Economic reasons force 400 women to sex work

By Joyetter Feagaimaali’i-Luamanu ,

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“These women have a wide range of clients, including local and foreign men and 58.3% had children and the majority had no other employment.”

“These women have a wide range of clients, including local and foreign men and 58.3% had children and the majority had no other employment.”

In 2016, the number of female sex workers in Samoa was estimated at around 400. The age during which some of them began sex work ranged from 13 to 21 years old.

This is according to the Multi-country Mapping and Behavioural study 2016, quoted by the Ministry of Health in their sixth annual report to UNAIDS. 

A copy of the report has been obtained by the Samoa Observer.

“The Pacific Multi-country Mapping and Behavioural Study 2016 found that there are an estimated 400 female sex workers in Samoa,” the report reads. “Most women are doing sex work for economic reasons. 

“Payment varies considerably from $50 to $200 tala." 

“These women have a wide range of clients, including local and foreign men and 58.3% had children and the majority had no other employment.” 

The study was the work of the U.N.D.P, U.N.I.C.E.F and the University of New South Wales which called for urgent need for reforms in Pacific island countries to adequately address HIV and sexually transmitted infections (S.T.Is) among vulnerable populations.  

It examined the behaviour risk factors and social and structural determinants of risk that drive the epidemic among vulnerable groups, such as men who have sex with men, transgender people, sex workers and seafarers.

Samoa was among nine countries the Study covered.

According to the report, the number of partners some of the women have had in the last 12 months was 10. Nine were clients.

 “Only 33% of the participants used a condom on the last occasion of vaginal intercourse with a client; a majority were inconsistent condom users with clients in the last 12 months,” the report reads.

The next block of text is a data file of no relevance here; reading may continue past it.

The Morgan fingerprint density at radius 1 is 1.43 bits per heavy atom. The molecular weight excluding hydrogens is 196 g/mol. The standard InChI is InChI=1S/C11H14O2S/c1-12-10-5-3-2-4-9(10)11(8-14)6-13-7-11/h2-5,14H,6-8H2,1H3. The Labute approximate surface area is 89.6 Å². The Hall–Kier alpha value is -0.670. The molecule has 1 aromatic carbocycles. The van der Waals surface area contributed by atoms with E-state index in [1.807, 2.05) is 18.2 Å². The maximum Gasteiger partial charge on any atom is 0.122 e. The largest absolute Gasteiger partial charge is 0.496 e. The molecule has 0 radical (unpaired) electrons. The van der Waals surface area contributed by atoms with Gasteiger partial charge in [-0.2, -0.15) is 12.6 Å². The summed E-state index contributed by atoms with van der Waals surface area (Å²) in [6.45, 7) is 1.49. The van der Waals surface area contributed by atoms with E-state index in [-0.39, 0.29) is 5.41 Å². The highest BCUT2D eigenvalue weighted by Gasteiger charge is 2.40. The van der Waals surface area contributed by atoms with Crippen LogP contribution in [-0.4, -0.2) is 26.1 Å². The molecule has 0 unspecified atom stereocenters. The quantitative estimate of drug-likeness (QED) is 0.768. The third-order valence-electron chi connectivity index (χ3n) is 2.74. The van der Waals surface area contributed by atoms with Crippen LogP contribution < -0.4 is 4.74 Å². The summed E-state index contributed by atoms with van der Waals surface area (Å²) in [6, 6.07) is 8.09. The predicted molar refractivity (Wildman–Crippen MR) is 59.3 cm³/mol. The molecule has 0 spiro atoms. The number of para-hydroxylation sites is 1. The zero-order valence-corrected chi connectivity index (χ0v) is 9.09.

“Condom use with casual non- paying partners was low; 50% used a condom on the last occasion.” 

The report further says that a minority of the women drank alcohol and their HIV knowledge was moderate. 

“None of the women had accessed a sexual health service in the last 12 months, although 60% had been given condoms in that period." 

“None had been tested for HIV in the previous 12 months." 

“There is therefore a need for extensive condom programming and health education outreach to this group." 

“Interventions should also seek to provide female sex workers with housing, sanitation, and economic services to support their participation in prevention interventions,” says the report. 

The Chief Executive Officer of the Ministry of Health, Leausa Toleafoa Dr. Take Naseri, said their sixth annual report to UNAIDS since 2010 this year entitled Global AIDS Monitoring (GAM Report) is evidence of Samoa’s commitment to the global response to HIV, AIDS, and STI’s.

This commitment stems from the “Political Declaration on HIV/AIDS: Intensifying their efforts to eliminate HIV/AIDS. 

He pointed out that in 2016, Samoa signed the new political declaration agreeing to end the HIV epidemic by 2030 within the framework of the Sustainable Development Goals and this reaffirmed their commitment. 

He said the Global AIDS Monitoring Report is highly regarded with an in-depth analysis of core indicators that provide insight into our national efforts in alleviating HIV/AIDS through collective prevention initiatives and programs carried out by our various committed stakeholders and health sector partners. 

“In addition, sexually transmitted infections (STI’s) pose considerable threats to morbidity and possible mortality in both adults of reproductive age and newborns." 

“STI’s can also significantly increase the risk of HIV transmission if not addressed in our population." 

“If STI’s are not managed and prevented, they can contribute negatively to healthcare costs attributable to treatment and care, program management, and other costs that will in turn affect the government’s overall health budget." 

“While much has been done by our various partners, there is still room for more strategic interventions to counteract these largely preventable diseases. Samoa’s new HIV, AIDS and STI Policy 2017-2021 is set to launch this year and is aimed to guide the national response to combat new and ongoing challenges.” 

He pointed out that over the years, Samoa has received financial support from several international and regional partners. 

“The government of Samoa also contributes significantly through providing human resources and managing the logistical aspects of the National Programme for HIV, AIDS, STI’s and TB.” 

Leausa stated the government through the Ministry of Health acknowledges the continuous support rendered by the UNDP/ Global Fund to Fight HIV, Tuberculosis and Malaria. 

“Without this support, our people living with HIV or AIDS would not receive free treatment,” said the Chief Executive Officer.

© Samoa Observer 2016

Developed by Samoa Observer in Apia